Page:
I’m sleeping off my Birthright staff hangover in Jerusalem, with D and L and their empirically adorable daughter. This means that I’m confused as to how there are not 38-46 people around me at all times, that every second of my day is not structured, and that I’m not awake at 6.30 am. Before we left for the airport last week, I told our group that for the entire trip, I’ve been wanting to open up their brains and look at the rings that being in Israel has left there, as though they were trees. It’s astonishing to me to see how this place has impacted them, each very differently, but no one seems to have gone home without some movement in their guts.

N said to me during the trip, “You’re different every time you come back here.” He’s very perceptive, that one. I am definitely not the same person I was two years ago, the last time I was here, which means Israel is not the same to me as it was then. I don’t know what it is, though, and that scares me. Lately I’ve been vulnerable to emotional sneak attacks-just when I think I’m not going to feel anything, there it is, all over me, like a drunk friend you have to carry home from a party.

In January, when we were hiking in Ecuador, he elevation sickness finally kicked in for me. I thought I was dying. F, our guide, told me that to feel better, I had to stand up straight, so my ribcage was open. It just occurred to me today, on my walk back from the center of town, that when I stood that way, my heart was also open. I forgot that here you can be surprised all the time, but you have to be ready to receive what comes. Here’s some of what’s made it to me.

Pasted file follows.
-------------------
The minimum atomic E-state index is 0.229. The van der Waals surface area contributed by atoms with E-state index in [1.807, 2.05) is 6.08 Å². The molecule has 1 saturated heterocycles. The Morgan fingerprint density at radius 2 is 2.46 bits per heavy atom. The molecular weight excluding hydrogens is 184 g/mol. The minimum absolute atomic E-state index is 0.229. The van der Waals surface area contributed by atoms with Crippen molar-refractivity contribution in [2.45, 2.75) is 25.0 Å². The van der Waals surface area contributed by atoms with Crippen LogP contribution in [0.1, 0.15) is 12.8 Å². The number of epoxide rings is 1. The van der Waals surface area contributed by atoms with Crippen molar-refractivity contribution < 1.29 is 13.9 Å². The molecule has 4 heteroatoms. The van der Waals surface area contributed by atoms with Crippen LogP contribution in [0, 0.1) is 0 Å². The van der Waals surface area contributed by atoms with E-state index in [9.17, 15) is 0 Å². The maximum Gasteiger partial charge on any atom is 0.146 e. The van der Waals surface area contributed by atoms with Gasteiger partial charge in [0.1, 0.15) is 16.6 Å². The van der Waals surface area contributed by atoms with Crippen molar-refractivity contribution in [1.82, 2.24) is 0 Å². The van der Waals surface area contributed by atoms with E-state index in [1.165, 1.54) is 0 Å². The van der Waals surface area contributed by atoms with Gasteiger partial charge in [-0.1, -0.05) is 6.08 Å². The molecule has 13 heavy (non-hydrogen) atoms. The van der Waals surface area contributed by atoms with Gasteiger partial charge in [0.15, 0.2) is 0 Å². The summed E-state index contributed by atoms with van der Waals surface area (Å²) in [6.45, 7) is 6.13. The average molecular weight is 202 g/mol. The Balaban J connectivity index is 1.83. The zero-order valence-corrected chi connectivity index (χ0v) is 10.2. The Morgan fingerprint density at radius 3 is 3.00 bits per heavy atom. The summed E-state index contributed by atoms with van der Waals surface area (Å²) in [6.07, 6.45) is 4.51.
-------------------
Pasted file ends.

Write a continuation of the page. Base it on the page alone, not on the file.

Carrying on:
1. In the grocery store, Bugles, the snack of my childhood. Here it’s called “Appropo.”

2. Wiping my sweat away in Tzfat with my grandmother’s handkerchief.

3. The kind of dirty that feels strong: tight, well used muscles, sweaty face, hair that’s strawlike from the sun.

4. The guy at the otherwise horrifying bar in Tiberias, reading a book and writing things down while people shouted all around him.

5. A woman on the bus, loaded down with bags, handing her baby to a total stranger to hold while she organized herself. The stranger was delighted, and she amused the baby until his mother took him back.

6. Sitting at the Egon Bar, eating watermelon/Bulgarian cheese and smoking hookah with E. There was a World Cup game on, and just before we left, everyone started screaming joyfully. I blew my last lungful of smoke up at the sky.


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